On our recent trip north to visit our niece Katie and hubby John in the Lake Tahoe area, we paused to take in the sites and history of Sacramento including the mansion of Leland Stanford (1824-1893). Stanford wore such hats as California governor, railroad baron, university founder…and race horse owner. One of the video displays at the mansion shows his search to settle one of the hot debates of the 1870’s: Is there a moment in a horse’s gait when all four hooves are off the ground at once?
There is a legend that Leland Stanford bet $25,000 that it was true. Common reaction at the time nixed the idea. After all, if God wanted horses to “fly”, He would have given the creature wings. But determined to settle the question, Stanford hired celebrity photographer Eadweard Muybridge (1830-1904) to prove it.
Actually Muybridge was born Edward Muggeridge in Kingston-Upon-Thames, Surrey, near London. He adopted the more dramatic moniker, believing it to be the true Anglo-Saxon spelling. However, he soon shortened it to Helios and became one of San Francisco’s most celebrated landscape photographers, taking more then 2,000 photographs with 20×24 inch negatives. His 1867 photographs of Yosemite Valley brought the valley…and himself…almost mythic status.
He accepted Stanford’s challenge in 1872 and came to “the farm” in Palo Alto. (It now is Stanford University.) After a bit of a detour –Muybridge went on trial for killing his wife’s lover— he found it wise to spend some time in Mexico and Central America even though he was acquitted on the grounds of justifiable homicide. Here he did photography work for Union Pacific Railroad, one of Stanford’s companies. In 1877 Muybridge came back to Palo Alto and continued his experiments in motion photography, using 12 to 24 cameras and a special shutter he developed that gave an exposure of 2/1,000 of a second.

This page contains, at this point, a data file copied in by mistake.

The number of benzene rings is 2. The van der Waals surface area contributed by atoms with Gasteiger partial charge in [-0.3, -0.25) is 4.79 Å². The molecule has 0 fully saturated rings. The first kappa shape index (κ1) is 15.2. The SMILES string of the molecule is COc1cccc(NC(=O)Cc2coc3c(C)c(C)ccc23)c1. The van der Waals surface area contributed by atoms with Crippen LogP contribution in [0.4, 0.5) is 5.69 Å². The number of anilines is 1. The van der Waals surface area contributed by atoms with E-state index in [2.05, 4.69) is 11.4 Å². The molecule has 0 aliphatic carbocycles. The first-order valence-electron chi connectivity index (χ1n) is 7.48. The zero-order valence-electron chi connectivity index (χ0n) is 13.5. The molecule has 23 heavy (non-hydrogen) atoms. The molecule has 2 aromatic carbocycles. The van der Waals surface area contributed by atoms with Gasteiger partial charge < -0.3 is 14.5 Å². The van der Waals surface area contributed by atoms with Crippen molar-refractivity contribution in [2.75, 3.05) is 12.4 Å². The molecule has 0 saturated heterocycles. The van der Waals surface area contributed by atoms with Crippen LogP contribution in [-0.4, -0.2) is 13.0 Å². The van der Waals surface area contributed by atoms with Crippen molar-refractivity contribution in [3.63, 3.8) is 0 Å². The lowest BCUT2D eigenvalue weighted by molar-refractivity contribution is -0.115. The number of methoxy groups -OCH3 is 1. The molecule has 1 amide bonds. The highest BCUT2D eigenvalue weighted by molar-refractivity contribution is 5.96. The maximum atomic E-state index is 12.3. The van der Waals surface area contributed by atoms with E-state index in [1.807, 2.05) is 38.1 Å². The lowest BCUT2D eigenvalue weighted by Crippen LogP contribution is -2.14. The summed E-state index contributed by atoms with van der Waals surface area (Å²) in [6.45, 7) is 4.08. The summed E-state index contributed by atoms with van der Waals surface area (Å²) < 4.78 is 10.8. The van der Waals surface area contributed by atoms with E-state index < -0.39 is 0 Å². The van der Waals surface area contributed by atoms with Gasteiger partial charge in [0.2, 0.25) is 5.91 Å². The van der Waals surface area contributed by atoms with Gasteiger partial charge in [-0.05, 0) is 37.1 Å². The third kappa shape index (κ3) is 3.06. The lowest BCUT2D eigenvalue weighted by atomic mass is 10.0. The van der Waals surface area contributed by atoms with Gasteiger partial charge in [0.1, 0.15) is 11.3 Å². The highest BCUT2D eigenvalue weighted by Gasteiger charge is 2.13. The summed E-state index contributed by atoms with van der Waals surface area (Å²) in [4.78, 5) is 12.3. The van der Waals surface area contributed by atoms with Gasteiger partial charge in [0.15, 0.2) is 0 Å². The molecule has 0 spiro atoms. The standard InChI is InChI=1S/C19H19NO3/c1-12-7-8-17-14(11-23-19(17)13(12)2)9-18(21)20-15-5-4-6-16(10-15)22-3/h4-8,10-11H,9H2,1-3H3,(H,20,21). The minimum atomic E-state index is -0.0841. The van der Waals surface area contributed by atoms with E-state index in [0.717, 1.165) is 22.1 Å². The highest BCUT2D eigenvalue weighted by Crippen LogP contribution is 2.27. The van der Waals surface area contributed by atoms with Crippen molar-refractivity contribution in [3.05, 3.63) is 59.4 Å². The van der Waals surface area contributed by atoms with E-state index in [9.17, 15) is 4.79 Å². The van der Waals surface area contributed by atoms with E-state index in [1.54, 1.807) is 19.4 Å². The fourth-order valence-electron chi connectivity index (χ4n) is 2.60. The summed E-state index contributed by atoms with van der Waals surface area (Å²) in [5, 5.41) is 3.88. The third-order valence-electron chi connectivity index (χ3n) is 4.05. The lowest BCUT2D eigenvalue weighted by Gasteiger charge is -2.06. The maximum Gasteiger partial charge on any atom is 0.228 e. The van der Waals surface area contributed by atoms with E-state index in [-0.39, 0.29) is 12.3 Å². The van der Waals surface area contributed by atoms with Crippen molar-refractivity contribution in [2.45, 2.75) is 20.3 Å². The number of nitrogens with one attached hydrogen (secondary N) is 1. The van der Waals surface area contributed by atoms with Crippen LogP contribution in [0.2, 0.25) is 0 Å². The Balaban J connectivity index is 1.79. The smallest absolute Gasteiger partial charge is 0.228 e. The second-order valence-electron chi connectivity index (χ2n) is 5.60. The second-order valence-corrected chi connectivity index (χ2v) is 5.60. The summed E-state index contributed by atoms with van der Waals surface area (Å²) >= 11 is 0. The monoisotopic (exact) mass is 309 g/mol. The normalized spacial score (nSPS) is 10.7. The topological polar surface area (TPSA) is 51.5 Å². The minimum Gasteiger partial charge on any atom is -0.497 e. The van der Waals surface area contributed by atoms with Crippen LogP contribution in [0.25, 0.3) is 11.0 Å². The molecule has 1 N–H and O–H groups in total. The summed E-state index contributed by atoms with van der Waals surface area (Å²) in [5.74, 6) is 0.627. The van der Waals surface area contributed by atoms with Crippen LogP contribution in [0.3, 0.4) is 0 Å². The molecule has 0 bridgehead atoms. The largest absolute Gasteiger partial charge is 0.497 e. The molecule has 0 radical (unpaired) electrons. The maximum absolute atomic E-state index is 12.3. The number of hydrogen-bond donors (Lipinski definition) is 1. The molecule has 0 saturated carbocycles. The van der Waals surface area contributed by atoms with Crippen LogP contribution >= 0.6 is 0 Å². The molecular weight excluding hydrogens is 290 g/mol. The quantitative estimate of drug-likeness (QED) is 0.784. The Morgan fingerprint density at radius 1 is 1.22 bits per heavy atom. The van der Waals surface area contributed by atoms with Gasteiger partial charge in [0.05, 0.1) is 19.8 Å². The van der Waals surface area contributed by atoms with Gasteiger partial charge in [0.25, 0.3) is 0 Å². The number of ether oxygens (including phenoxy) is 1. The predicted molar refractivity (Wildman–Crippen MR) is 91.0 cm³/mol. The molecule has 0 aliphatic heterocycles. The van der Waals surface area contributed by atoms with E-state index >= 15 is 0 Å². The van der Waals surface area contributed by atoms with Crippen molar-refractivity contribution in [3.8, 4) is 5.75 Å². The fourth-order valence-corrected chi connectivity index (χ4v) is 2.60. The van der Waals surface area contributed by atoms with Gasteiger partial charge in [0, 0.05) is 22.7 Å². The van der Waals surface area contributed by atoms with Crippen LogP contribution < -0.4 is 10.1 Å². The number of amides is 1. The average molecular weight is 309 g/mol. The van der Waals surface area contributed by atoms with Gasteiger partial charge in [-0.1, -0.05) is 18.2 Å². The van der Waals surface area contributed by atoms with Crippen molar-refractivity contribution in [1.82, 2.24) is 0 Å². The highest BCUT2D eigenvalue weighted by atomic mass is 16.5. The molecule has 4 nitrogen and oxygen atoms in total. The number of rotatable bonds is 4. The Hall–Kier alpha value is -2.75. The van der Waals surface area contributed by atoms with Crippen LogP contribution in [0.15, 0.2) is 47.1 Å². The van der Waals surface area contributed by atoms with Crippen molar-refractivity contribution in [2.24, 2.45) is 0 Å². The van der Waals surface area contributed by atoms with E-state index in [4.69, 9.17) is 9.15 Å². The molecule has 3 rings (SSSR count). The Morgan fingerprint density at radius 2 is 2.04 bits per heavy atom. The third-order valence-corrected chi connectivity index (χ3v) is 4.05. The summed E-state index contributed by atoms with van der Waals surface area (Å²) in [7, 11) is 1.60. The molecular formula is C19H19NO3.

Muybridge’s first attempt indeed captured Stanford’s horse, Occident, silhouetted against white sheets with all four feet off the ground. Although these original pictures didn’t survive, Muybridge continued to work with Stanford to develop techniques in the “science of animal motion.”
In 1878, he succeeded in photographing a sequence of frames produced on wet plate with 12 cameras that proved the “flying horse.” The slow wet plate collodion process produced images that were mostly silhouettes, but they showed something never before seen by the human eye.
Scientific American and other prominent publications featured articles on Muybridge’s accomplishment. However, Stanford invited his close friend, horseman and medical physician Dr. J.B.D. Stillman to produce a book analyzing the horse-in-motion. Stillman used Muybridge’s photography without crediting the photographer. Interestingly, when Muybridge sued Stanford and Stillman for copyright infringement, he lost his suit.
Eadweard migrated to the University of Pennsylvania after that where he developed sequences of human figures, both clothed and naked (including himself unclothed). This important collection helped scientists and artists study human and animal movement, and many of the sequences were published in 1887 in a portfolio, “Animal Locomotion, An Electro-Photographic Investigation of Consecutive Phases of Animal Movement.”. To simplify, imagine the “flip books” of your childhood. And actually, Muybridge’s sequences are available for kids in just this format in the mansion gift shop.
For all these reasons, and for the big one — the zoopraxiscope—Eadweard Muybridge is often called the father of the motion picture. To illustrate his lectures, he developed the’scope; its lantern projected images in rapid succession onto a screen. The images came from his photographs, printed on a glass disc. From the rotating disc came the illusion of moving pictures.
Muybridge’s zoopraxiscope display, an important predecessor of the modern cinema, was a sensation at the World’s Columbian Exposition of 1893 in Chicago. Muybridge continued to promote his photography and publish his work until his retirement in 1900 at which time he returned to England. “Animal Locomotion” is still in demand by art students today.
I’m always amazed at the progress and prowess of people who came before. What a debt we owe to their ingenuity, their resilience. In honor of Eadweard Muybridge’s legacy, what are your favorite motion pictures?